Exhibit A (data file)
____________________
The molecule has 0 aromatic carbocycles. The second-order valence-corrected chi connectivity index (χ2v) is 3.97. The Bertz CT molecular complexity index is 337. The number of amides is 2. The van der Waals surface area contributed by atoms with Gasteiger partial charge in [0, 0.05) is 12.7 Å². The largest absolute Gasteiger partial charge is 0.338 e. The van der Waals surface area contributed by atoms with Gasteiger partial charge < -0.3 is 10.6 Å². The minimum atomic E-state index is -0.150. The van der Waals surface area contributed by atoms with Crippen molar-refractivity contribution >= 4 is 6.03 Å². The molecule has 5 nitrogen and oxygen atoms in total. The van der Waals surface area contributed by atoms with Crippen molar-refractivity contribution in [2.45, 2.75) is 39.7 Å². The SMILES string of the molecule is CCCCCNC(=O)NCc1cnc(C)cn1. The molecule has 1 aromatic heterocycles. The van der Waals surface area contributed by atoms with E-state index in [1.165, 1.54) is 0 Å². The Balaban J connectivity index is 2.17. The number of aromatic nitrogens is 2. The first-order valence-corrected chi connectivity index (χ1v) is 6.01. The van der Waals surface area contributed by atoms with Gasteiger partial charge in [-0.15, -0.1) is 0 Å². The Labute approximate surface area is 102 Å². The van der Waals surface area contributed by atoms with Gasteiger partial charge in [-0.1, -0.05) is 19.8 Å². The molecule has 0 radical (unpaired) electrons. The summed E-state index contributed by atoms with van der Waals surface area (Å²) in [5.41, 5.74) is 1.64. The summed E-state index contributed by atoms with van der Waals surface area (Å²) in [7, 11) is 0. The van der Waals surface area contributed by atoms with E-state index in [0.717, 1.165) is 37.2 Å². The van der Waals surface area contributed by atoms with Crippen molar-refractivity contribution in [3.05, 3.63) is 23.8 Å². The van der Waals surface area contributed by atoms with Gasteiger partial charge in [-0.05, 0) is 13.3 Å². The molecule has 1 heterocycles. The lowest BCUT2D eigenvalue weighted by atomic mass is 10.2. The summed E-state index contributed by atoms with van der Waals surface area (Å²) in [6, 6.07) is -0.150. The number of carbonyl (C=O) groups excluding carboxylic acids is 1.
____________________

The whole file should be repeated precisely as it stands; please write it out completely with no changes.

The molecule has 0 aromatic carbocycles. The second-order valence-corrected chi connectivity index (χ2v) is 3.97. The Bertz CT molecular complexity index is 337. The number of amides is 2. The van der Waals surface area contributed by atoms with Gasteiger partial charge in [0, 0.05) is 12.7 Å². The largest absolute Gasteiger partial charge is 0.338 e. The van der Waals surface area contributed by atoms with Gasteiger partial charge < -0.3 is 10.6 Å². The minimum atomic E-state index is -0.150. The van der Waals surface area contributed by atoms with Crippen molar-refractivity contribution >= 4 is 6.03 Å². The molecule has 5 nitrogen and oxygen atoms in total. The van der Waals surface area contributed by atoms with Crippen molar-refractivity contribution in [2.45, 2.75) is 39.7 Å². The SMILES string of the molecule is CCCCCNC(=O)NCc1cnc(C)cn1. The molecule has 1 aromatic heterocycles. The van der Waals surface area contributed by atoms with E-state index in [1.165, 1.54) is 0 Å². The Balaban J connectivity index is 2.17. The number of aromatic nitrogens is 2. The first-order valence-corrected chi connectivity index (χ1v) is 6.01. The van der Waals surface area contributed by atoms with Gasteiger partial charge in [-0.15, -0.1) is 0 Å². The Labute approximate surface area is 102 Å². The van der Waals surface area contributed by atoms with Gasteiger partial charge in [-0.1, -0.05) is 19.8 Å². The molecule has 0 radical (unpaired) electrons. The summed E-state index contributed by atoms with van der Waals surface area (Å²) in [5.41, 5.74) is 1.64. The summed E-state index contributed by atoms with van der Waals surface area (Å²) in [7, 11) is 0. The van der Waals surface area contributed by atoms with E-state index in [0.717, 1.165) is 37.2 Å². The van der Waals surface area contributed by atoms with Crippen molar-refractivity contribution in [3.05, 3.63) is 23.8 Å². The van der Waals surface area contributed by atoms with Gasteiger partial charge in [-0.05, 0) is 13.3 Å². The molecule has 1 heterocycles. The lowest BCUT2D eigenvalue weighted by atomic mass is 10.2. The summed E-state index contributed by atoms with van der Waals surface area (Å²) in [6, 6.07) is -0.150. The number of carbonyl (C=O) groups excluding carboxylic acids is 1.